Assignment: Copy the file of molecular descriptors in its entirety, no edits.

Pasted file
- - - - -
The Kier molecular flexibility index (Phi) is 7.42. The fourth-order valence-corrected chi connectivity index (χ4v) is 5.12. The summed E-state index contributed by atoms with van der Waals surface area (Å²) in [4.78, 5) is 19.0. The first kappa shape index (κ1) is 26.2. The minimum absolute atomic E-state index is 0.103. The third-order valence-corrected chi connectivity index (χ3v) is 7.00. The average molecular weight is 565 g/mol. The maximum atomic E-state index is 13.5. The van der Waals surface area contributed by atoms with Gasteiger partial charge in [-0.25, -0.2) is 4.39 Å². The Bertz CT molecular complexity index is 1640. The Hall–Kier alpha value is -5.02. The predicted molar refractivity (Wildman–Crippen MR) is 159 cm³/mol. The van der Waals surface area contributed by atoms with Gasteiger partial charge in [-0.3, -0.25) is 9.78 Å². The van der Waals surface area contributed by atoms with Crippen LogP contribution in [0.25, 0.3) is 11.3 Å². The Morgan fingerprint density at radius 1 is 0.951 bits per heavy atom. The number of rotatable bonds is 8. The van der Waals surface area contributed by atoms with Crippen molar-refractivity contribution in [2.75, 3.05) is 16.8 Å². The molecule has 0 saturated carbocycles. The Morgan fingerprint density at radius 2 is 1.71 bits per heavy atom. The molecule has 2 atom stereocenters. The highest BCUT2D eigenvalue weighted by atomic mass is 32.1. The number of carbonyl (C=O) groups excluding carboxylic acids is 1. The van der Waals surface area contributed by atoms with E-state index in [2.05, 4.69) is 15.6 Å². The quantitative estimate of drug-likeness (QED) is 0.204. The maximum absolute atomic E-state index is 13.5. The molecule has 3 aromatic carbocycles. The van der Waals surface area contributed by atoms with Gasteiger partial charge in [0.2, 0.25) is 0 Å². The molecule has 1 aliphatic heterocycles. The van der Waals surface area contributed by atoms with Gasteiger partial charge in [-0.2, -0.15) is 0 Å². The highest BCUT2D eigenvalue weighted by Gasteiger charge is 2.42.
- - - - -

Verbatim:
The Kier molecular flexibility index (Phi) is 7.42. The fourth-order valence-corrected chi connectivity index (χ4v) is 5.12. The summed E-state index contributed by atoms with van der Waals surface area (Å²) in [4.78, 5) is 19.0. The first kappa shape index (κ1) is 26.2. The minimum absolute atomic E-state index is 0.103. The third-order valence-corrected chi connectivity index (χ3v) is 7.00. The average molecular weight is 565 g/mol. The maximum atomic E-state index is 13.5. The van der Waals surface area contributed by atoms with Gasteiger partial charge in [-0.25, -0.2) is 4.39 Å². The Bertz CT molecular complexity index is 1640. The Hall–Kier alpha value is -5.02. The predicted molar refractivity (Wildman–Crippen MR) is 159 cm³/mol. The van der Waals surface area contributed by atoms with Gasteiger partial charge in [-0.3, -0.25) is 9.78 Å². The van der Waals surface area contributed by atoms with Crippen LogP contribution in [0.25, 0.3) is 11.3 Å². The Morgan fingerprint density at radius 1 is 0.951 bits per heavy atom. The number of rotatable bonds is 8. The van der Waals surface area contributed by atoms with Crippen molar-refractivity contribution in [2.75, 3.05) is 16.8 Å². The molecule has 0 saturated carbocycles. The Morgan fingerprint density at radius 2 is 1.71 bits per heavy atom. The molecule has 2 atom stereocenters. The highest BCUT2D eigenvalue weighted by atomic mass is 32.1. The number of carbonyl (C=O) groups excluding carboxylic acids is 1. The van der Waals surface area contributed by atoms with E-state index in [2.05, 4.69) is 15.6 Å². The quantitative estimate of drug-likeness (QED) is 0.204. The maximum absolute atomic E-state index is 13.5. The molecule has 3 aromatic carbocycles. The van der Waals surface area contributed by atoms with Gasteiger partial charge in [0.2, 0.25) is 0 Å². The molecule has 1 aliphatic heterocycles. The van der Waals surface area contributed by atoms with Gasteiger partial charge in [-0.2, -0.15) is 0 Å². The highest BCUT2D eigenvalue weighted by Gasteiger charge is 2.42.